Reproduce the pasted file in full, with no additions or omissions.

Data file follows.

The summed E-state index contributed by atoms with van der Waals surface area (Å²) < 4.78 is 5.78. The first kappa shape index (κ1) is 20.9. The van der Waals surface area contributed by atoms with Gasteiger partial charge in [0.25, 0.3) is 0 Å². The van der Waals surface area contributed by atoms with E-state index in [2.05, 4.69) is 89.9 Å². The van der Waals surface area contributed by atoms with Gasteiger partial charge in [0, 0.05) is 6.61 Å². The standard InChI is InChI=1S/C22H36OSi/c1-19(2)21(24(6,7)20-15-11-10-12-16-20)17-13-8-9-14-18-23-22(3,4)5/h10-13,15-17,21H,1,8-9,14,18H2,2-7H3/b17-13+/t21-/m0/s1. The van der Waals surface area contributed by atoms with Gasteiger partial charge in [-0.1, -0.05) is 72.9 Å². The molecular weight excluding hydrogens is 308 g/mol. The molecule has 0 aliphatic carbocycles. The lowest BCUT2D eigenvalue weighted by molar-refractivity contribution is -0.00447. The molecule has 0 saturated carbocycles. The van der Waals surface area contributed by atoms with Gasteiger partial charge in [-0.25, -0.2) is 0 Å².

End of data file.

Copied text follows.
The summed E-state index contributed by atoms with van der Waals surface area (Å²) < 4.78 is 5.78. The first kappa shape index (κ1) is 20.9. The van der Waals surface area contributed by atoms with Gasteiger partial charge in [0.25, 0.3) is 0 Å². The van der Waals surface area contributed by atoms with E-state index in [2.05, 4.69) is 89.9 Å². The van der Waals surface area contributed by atoms with Gasteiger partial charge in [0, 0.05) is 6.61 Å². The standard InChI is InChI=1S/C22H36OSi/c1-19(2)21(24(6,7)20-15-11-10-12-16-20)17-13-8-9-14-18-23-22(3,4)5/h10-13,15-17,21H,1,8-9,14,18H2,2-7H3/b17-13+/t21-/m0/s1. The van der Waals surface area contributed by atoms with Gasteiger partial charge in [-0.1, -0.05) is 72.9 Å². The molecular weight excluding hydrogens is 308 g/mol. The molecule has 0 aliphatic carbocycles. The lowest BCUT2D eigenvalue weighted by molar-refractivity contribution is -0.00447. The molecule has 0 saturated carbocycles. The van der Waals surface area contributed by atoms with Gasteiger partial charge in [-0.25, -0.2) is 0 Å².